What this means for Rielly is that he’ll be joining the Marlies on Wednesday and that he’ll be able to take a bit of time to adjust to the pro speed.  From a developmental perspective, this is probably the ideal place for him right now.  I’m not convinced that languishing in Moose Jaw for the last two months has really taught him much and I’m reluctant to throw a teenage defenseman onto a Leafs group that has, frankly, struggled.  I’m not as sold as many people are on Eakins as an NHL coach but I do think that he’s an exceptional developmental coach so Rielly is in good hands.

As far as the other Leafs go, Stuart Percy and the Mississauga Steelheads will be lining up against the top seeded Belleville Bulls.  Mississauga has been just brutal lately and there’s a very real chance that Belleville ends their season by March 26th, at which point Percy will join Rielly in the AHL.  Once again, this is probably the best spot for him to be right now, so I wont be shedding any tears if the Steelheads make an abrupt exit.

Biggs and the Generals play the Niagara Ice Dogs and unlike the aforementioned prospects, Biggs will be hoping to make a playoff run.  Also unlike the others, I think the OHL is a good spot for Biggs right now — especially in a playoff atmosphere.  He’s on a good team, he’ll play a variety of situations, and this will be a good opportunity to see if the wear-you-down style of a playoff series is a strength for Biggs.  Should be a good series and I’d expect Oshawa’s forward depth is enough to see them through to the next round.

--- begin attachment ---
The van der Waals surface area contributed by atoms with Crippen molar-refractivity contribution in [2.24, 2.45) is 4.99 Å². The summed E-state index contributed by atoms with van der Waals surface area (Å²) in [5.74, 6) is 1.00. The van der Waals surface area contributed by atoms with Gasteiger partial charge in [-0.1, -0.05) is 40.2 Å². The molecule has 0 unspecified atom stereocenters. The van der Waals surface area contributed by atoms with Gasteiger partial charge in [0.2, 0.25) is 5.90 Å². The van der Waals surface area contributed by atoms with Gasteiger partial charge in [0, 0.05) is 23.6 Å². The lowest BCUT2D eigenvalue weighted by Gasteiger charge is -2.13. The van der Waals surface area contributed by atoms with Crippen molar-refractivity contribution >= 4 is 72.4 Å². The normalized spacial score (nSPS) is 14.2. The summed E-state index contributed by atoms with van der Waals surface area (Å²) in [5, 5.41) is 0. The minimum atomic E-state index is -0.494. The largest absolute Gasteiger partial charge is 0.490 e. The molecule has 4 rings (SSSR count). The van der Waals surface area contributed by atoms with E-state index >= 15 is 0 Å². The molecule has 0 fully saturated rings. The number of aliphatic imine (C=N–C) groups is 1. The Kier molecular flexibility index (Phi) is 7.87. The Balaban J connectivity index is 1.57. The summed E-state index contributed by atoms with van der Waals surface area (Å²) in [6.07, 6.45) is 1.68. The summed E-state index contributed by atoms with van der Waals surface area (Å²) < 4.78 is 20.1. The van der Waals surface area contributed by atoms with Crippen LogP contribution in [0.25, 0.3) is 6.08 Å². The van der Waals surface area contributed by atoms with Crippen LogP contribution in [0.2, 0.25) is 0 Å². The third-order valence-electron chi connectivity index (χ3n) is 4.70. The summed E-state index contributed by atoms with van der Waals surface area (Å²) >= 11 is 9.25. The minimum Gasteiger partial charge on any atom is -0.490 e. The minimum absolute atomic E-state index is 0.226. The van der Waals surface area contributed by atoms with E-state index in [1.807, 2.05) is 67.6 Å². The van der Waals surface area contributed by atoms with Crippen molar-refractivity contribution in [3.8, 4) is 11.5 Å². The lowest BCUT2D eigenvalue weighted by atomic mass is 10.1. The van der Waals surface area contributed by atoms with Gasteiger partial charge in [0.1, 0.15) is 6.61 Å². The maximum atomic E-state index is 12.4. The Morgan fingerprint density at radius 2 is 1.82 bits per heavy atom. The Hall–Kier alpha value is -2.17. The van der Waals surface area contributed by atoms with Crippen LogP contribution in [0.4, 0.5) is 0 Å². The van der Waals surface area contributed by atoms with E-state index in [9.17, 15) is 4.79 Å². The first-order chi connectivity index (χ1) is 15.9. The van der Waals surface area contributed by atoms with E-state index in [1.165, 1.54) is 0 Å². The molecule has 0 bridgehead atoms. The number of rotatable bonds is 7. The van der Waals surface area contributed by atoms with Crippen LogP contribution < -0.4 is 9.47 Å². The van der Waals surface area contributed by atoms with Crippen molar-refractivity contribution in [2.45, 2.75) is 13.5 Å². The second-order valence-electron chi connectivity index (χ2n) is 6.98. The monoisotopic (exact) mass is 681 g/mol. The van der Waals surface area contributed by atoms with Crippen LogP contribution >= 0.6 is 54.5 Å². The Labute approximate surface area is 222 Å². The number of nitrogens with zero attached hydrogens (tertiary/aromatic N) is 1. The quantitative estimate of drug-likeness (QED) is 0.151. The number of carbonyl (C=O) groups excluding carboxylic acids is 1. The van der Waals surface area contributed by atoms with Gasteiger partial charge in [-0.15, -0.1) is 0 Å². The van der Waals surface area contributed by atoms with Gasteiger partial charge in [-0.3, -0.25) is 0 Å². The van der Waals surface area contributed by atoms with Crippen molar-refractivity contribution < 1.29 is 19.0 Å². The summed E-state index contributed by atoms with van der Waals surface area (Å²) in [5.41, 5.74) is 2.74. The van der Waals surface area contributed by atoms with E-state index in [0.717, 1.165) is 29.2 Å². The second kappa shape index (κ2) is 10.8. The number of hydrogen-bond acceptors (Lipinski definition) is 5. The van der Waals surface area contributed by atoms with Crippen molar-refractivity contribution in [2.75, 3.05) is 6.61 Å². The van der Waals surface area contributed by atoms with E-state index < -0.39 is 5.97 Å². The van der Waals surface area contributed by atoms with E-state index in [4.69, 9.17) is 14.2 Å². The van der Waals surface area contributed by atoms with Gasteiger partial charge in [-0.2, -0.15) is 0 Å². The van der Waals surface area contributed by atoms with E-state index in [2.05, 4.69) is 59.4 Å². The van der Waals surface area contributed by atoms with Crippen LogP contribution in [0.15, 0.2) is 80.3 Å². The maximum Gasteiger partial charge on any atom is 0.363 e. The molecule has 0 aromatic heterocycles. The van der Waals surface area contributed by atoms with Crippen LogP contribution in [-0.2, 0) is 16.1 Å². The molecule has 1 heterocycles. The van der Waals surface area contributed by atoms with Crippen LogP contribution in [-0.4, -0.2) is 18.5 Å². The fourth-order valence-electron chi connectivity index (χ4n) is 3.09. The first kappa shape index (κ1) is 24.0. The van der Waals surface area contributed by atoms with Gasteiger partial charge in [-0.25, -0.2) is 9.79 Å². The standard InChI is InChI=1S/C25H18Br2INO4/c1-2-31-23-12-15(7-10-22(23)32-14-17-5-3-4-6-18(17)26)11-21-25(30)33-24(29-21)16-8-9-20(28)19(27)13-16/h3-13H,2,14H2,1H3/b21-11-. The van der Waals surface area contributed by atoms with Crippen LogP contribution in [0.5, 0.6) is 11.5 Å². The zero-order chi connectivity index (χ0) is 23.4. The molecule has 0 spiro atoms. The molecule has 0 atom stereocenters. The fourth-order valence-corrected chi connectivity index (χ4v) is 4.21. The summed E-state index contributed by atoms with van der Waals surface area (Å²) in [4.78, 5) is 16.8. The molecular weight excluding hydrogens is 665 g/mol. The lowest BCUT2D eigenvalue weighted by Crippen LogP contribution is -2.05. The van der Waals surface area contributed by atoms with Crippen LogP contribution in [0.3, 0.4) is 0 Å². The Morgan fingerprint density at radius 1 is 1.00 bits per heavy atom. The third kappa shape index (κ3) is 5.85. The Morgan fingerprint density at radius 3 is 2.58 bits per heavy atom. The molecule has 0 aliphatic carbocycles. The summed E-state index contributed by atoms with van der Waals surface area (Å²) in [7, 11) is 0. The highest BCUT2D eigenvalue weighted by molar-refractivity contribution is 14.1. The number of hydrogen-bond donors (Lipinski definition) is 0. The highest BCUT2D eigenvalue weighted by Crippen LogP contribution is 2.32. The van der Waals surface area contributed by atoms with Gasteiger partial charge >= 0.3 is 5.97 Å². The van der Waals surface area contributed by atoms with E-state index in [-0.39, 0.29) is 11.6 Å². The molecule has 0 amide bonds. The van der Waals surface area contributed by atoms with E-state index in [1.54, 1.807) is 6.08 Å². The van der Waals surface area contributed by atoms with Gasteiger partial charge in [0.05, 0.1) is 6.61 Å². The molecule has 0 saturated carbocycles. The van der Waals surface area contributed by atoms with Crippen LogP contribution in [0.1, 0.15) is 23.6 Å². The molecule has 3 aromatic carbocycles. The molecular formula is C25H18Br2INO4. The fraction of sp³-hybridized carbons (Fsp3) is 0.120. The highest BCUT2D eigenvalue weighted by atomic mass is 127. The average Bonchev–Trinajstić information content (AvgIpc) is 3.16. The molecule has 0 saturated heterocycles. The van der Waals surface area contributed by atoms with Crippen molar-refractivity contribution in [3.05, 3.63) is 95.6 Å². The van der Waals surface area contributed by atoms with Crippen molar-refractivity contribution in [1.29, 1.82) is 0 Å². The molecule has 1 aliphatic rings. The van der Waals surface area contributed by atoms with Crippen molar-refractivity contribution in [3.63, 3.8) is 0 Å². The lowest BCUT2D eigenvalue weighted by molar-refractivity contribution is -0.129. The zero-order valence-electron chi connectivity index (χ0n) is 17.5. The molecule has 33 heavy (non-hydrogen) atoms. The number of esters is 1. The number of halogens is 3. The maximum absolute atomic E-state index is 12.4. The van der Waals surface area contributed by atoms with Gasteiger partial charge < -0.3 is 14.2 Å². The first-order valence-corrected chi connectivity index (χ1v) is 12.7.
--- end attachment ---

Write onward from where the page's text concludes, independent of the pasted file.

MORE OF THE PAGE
The most intriguing series from a Leafs perspective will be the Kitchener v. Guelph matchup.  Matt Finn has been out of the lineup with an injured knee and was set to miss 3-4 weeks.  I hope he doesn’t rush back but if the series goes the distance or if Guelph should advance, Finn could see some playoff action.  On the other side of the ice, Leivo is in a nearly identical position to Biggs.  He’s on a good team and will be expected to play a pivotal role for the Rangers who’ve made a serious investment to win this season.  Also like Biggs, Leivo has the kind of game with the potential to thrive in a long, grinding playoff series.

As far as Connor Brown goes, his Erie Otters missed the playoffs and I’m not sure what the organization plans to do with him over the next few weeks.  Brown recently returned from a concussion (and scored a pair of goals in the Otters’ last game) so while he’s healthy, there’s a chance the team just skates him in practice with the Marlies but holds him off the ice.  He’s still awfully young and I doubt he sees much, if any, icetime with the Marlies but maybe he surprises me; he has all season.

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Welcome to the Playoffs, Awards, and Injury Ward edition of the Leafs Prospect Update!